Rodolfo Viegener

  • Interviewed 23 May 2008 in Buenos Aires, Argentina, by Andrea Lluch, Research Fellow, HBS
  • Clip Duration – 5:27

While Mr. Viegener recalls FV’s early years and its business history, he highlights the company’s development, with a focus on the internationalization process initiated in the 1970s and its acquisition of Ferrum. As he describes the company’s organizational changes, he addresses the diversification and financial policies of FV and Ferrum. He identifies key challenges faced by businesses in unstable, inflationary macroeconomic settings and explores the relationship between companies and governments, labor policies, and his own management style.

Interview Excerpt

P: ¿Si Ud. tuviera que resumir los momentos de mayor crisis a nivel de la empresa y vinculados con una crisis general del país, cuáles recuerda?

R: Yo no pasé la crisis del 1930 porqué nací varios años más tarde, pero me imagino que ésa debe de haber sido la más grave. De las que yo viví, hay dos aspectos diferentes. Crisis personal, cuando vivimos una secuela de secuestros en 1973/74, de un hermano, de un amigo, tuve que participar de las negociaciones. Cuando estuve en OPM mostraron un caso de secuestro y negociación de secuestro, con lo que me sentí como un pez en el agua. Se daba exactamente lo que había pasado en estos casos en Argentina. Eso nos dolió mucho. Estar fugado de casa por medio año, con la familia viviendo 15 días en un lugar, eso fue duro. La crisis de las ideologías en la década del 1970 fue fea; el país lo sufrió feo.

Desde el punto de vista económico, la peor crisis fue la del 2001/02. Pero ahí aprendí otra cosa importante, sobre cómo las instituciones deberían actuar frente a esos casos. En esas crisis, el problema más crítico es la caja; lo que determina la supervivencia es si con la caja llegás a fin de mes. Tenés que dejar todo lo demás de lado. Lo único importante es cómo está la caja, y no tomar decisiones para que después no te dejen desnudo de caja dentro de un año.

Entonces surge un problema. Aquí hay trabajando ahora 1.700 personas, ahora debe haber 1.200. Y en las crisis siempre ocurre que previamente vos cortás el ingreso de gente, más el egreso por jubilación, o porque algunos empleados se van o cambian de trabajo, y esa rotación hace que disminuya tu personal. Después no permitís las horas extras. Son todas medidas que tienen un alcance limitado. Llega el momento donde todo eso no te alcanza y para la empresa tener una persona trabajando no sólo son las cargas sociales y gastos de salario sino también todo lo que consume.

Yo siempre pensé que había que evitar la suspensión. Pero, dado el extremo de la crisis 2001/2002, lo importante era el manejo y la explicación de los manejos. Nosotros estábamos en una situación en donde la actividad se redujo a 1/3 durante mucho tiempo, habíamos dejado que la dotación baje, sacado las horas extras. Habíamos ofrecido retiros voluntarios, prejubilaciones, gente que tenía 63/64 años que ya no le importaba si se iba porque le faltaba poco. Entonces, llega un momento en donde te sobra personal igual, y había que parar la mitad del mes. Lo importante en ese momento para una persona, lo mismo que para la empresa, es la caja.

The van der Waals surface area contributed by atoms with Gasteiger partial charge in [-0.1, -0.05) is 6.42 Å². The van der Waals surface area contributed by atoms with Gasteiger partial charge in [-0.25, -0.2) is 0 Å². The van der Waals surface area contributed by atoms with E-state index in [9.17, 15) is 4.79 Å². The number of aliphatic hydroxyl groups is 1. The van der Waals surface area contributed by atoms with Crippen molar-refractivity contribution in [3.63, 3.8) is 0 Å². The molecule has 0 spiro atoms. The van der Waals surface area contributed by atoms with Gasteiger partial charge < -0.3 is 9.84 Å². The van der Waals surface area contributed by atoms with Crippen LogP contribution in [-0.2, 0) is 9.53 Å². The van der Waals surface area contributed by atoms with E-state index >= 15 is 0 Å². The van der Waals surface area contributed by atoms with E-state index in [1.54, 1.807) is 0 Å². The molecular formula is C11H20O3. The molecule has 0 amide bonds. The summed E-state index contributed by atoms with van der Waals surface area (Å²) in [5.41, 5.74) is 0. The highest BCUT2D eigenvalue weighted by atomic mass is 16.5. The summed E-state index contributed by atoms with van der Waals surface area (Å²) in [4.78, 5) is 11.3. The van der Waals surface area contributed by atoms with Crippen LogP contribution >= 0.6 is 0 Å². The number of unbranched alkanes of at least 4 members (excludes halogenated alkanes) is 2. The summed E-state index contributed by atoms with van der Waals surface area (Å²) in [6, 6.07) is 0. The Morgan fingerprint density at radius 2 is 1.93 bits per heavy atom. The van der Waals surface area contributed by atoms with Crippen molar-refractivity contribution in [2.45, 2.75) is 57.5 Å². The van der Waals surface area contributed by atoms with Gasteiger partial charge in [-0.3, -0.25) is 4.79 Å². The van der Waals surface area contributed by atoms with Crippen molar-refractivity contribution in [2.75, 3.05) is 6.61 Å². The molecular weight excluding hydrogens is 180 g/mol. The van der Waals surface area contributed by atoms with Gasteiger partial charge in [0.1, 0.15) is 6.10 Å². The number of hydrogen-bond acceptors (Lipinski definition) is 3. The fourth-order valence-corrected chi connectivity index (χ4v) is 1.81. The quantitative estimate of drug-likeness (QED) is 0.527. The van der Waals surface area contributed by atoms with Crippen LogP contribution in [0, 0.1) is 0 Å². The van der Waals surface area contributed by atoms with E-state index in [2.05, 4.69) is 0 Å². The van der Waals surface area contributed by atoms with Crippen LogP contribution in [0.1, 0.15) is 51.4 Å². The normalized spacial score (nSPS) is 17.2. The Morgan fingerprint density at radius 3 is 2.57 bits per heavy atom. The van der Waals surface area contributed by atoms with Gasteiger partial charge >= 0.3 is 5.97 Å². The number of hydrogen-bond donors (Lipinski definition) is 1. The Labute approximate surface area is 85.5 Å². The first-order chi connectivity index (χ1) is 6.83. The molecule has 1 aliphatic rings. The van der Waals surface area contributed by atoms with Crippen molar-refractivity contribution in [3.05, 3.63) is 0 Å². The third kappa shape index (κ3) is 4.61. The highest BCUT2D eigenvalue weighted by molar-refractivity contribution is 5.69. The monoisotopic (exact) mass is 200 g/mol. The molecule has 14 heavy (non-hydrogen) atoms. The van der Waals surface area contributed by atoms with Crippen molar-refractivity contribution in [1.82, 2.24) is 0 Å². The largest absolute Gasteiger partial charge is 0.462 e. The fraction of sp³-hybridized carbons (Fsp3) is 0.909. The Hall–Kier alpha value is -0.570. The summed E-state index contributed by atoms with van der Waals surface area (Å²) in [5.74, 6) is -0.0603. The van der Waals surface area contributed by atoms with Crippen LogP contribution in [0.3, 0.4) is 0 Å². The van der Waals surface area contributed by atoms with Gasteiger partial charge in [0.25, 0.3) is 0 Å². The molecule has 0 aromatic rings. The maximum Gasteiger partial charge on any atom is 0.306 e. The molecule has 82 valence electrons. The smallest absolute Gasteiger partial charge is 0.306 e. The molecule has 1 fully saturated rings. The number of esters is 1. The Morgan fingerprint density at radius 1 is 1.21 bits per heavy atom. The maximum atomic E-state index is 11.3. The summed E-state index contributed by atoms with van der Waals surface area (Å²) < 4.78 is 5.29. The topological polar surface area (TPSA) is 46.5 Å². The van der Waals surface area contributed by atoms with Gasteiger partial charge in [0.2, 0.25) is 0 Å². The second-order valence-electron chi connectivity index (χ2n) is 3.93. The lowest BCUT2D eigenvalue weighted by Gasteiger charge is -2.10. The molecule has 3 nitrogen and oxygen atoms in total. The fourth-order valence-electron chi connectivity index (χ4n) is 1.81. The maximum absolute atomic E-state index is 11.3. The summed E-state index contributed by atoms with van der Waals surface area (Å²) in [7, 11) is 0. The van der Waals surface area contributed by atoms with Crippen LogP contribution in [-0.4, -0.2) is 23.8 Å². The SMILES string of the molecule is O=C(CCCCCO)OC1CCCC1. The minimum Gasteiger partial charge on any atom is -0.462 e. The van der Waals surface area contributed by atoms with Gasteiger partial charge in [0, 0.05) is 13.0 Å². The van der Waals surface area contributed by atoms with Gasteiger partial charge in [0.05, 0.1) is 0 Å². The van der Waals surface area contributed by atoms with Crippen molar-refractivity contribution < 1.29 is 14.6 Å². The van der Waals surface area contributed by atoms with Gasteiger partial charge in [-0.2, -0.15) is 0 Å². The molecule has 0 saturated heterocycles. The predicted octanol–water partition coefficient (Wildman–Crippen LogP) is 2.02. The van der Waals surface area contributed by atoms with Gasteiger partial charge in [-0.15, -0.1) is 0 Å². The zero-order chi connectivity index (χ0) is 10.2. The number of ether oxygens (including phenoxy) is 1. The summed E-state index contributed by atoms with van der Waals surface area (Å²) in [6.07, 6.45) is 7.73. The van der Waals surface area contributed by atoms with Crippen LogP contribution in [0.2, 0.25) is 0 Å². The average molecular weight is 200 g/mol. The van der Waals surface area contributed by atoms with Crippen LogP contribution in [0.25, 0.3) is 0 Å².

Q: If you were to pinpoint the greatest crisis for both the company and the country at large, what would it be?

A: I was not around for the 1930 crisis, because I was born several years later, but I imagine it must have been the most severe one of all. Among the ones I have experienced, there were two types of crises. On a personal level, the most difficult time was marked by the 1973-74 kidnappings. A brother and a friend were kidnapped, and I had to participate in the negotiations. When I was at OPM, they showed a kidnapping case and negotiation, and I felt right at home. It was exactly what we had gone through in Argentina. It was very painful. Running away from home for half of the year, moving the family every two weeks…that was tough. The ideological crisis in the 1970s was awful –very hurtful for our country.

Economically speaking, the worst crisis was in 2001/02. But I learned something important at that time; I learned how institutions should behave in those cases. In critical times, the key problem is cash flow –survival hinges on whether your cash flow will get you through the month. You need to drop everything else, focusing on your cash flow and making decisions that will not leave you cash dry in a year.

Then, there is another problem. We have 1,200-1,700 people working here now. During crises, you previously cut recruiting down and, added to retirements and people who leave the company or change jobs, your headcount drops. Then, you cut down on overtime as well. These are steps with a limited scope. A time comes when all that is not enough, and, for a company, employee expenses do not only imply social security and wages, but also everything an employee uses for the job.

I always thought it was crucial to avoid suspensions, but the 2001-02 crisis was so extreme… Management and management explanations became crucial. Our industry shrank to one third of its previous activity, and we had let headcount drop, reducing overtime as well. We had offered voluntary and advance retirement plans for people who were 63 or 64 years old and didn’t mind leaving early. However, we still had too many employees anyway, and we had to stop work in the middle of the month. At a time like that, cash is the only thing that matters to both companies and people alike.

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